When you have obsessive-compulsive disorder (OCD), it can make the workplace even more stressful than usual. One symptom flare can throw your day into chaos and make you feel so behind, you think you’ll never catch up. Before you know it, you’re heading into a rabbit hole of self-blame, comparing your performance to someone else.
But you’re not someone else, and your OCD isn’t a professional failing. It’s something you have to manage, and your workplace can help — but for that to happen, you have to disclose. Disclosing is a big decision, and there’s no one right choice for everybody.
It should be made clear that while you may consider disclosing, your personal information is confidential and it’s completely up to you who you share that information with. So if you do not feel comfortable disclosing your OCD then you shouldn’t. You are under no obligation to do so.
There’s a lot to consider before you decide whether to tell your work about your OCD. Disclosing might help you to get more support and accommodations for getting your work done, but will people think that you’re less capable?
Fortunately, the stigma around mental illness seems to be decreasing. In one national study of 150,000 college students, the number of people who believed that most people think less of someone who has had mental health treatment declined from 64% to 46% over 10 years. The number of people who said they thought less of someone for getting treatment went down from 11% to just 6%.
There’s still a long way to go, of course, but these statistics can be a confidence-booster if you’re thinking of talking about OCD at work. If your workplace has a more open atmosphere in terms of mental health, talking about your OCD might even help other people seek accommodations.
The other thing to consider is the possibility of legal protection. If your employer is covered under the Americans with Disabilities Act (ADA), they can’t discriminate against you for having OCD, and they may be legally obligated to offer you accommodations.
The Americans with Disabilities Act prohibits employers from discriminating against a person with long-lasting mental or physical “impairments.” The ADA applies when:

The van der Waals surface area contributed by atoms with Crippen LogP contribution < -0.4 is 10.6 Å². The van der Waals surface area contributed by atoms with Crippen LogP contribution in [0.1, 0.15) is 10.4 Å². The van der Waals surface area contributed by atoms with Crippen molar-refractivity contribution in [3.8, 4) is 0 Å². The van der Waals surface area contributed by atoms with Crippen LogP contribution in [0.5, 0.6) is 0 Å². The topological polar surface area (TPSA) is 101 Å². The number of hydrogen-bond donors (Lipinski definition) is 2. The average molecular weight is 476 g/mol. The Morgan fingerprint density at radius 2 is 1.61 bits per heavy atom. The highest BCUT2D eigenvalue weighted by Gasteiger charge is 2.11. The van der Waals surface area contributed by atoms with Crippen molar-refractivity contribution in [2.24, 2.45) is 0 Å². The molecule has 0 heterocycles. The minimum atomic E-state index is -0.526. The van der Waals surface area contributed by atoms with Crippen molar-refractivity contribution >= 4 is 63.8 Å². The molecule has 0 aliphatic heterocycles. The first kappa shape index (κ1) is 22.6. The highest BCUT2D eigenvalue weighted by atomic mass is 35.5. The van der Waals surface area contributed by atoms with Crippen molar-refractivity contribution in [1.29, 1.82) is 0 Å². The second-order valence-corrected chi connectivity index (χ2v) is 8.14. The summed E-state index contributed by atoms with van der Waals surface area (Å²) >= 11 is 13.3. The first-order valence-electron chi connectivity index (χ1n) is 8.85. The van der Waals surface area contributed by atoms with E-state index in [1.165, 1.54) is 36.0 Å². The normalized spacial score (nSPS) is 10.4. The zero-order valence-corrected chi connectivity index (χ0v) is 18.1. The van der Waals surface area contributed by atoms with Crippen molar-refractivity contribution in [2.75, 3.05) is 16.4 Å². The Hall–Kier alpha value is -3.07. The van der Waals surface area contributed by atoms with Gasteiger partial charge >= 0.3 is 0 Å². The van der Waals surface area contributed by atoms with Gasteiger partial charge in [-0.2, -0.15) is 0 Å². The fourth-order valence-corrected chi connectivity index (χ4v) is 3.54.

Also, under the ADA, your employer can’t take tasks away from you or fire you because of your OCD. If you’re worried that your OCD is hurting your performance to the degree that you might lose your job or get demoted, disclosing can protect you.
According to one attorney, who contributed her thoughts to the International OCD Foundation, the most professional way to disclose OCD at work is through a request for accommodations. You’re best off directing your request in writing to your immediate supervisor, a manager or your company’s human resource department.
How you explain your OCD and how much you disclose is up to you and should depend on your relationship with the person you write to. For instance, you might be more detailed and less formal with a supervisor you’ve known for a decade than you would be with an HR rep you’ve never met.
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Whatever you choose to say, make sure that your letter specifies that you have OCD and states whether it’s permanent or temporary. Most people will identify OCD as permanent since it’s not the kind of challenge that has an end date.
Make sure you formally ask for accommodations and, if possible, list the accommodations that you need. If you’re not sure, that’s okay too. When you send this kind of request to your employer, they’re legally obligated to sit down with you and talk about accommodations. As long as you can articulate how OCD makes your job difficult and what would help, that’s usually all you need.
The gold-standard treatment for OCD is exposure and response prevention (ERP) therapy. ERP exposes you to symptom-inducing situations in a slow and methodical way, so you can get control of your OCD and maybe, one day, not need accommodations anymore. If you’re interested in learning more about this powerful treatment, contact one of NOCD’s experienced therapists today.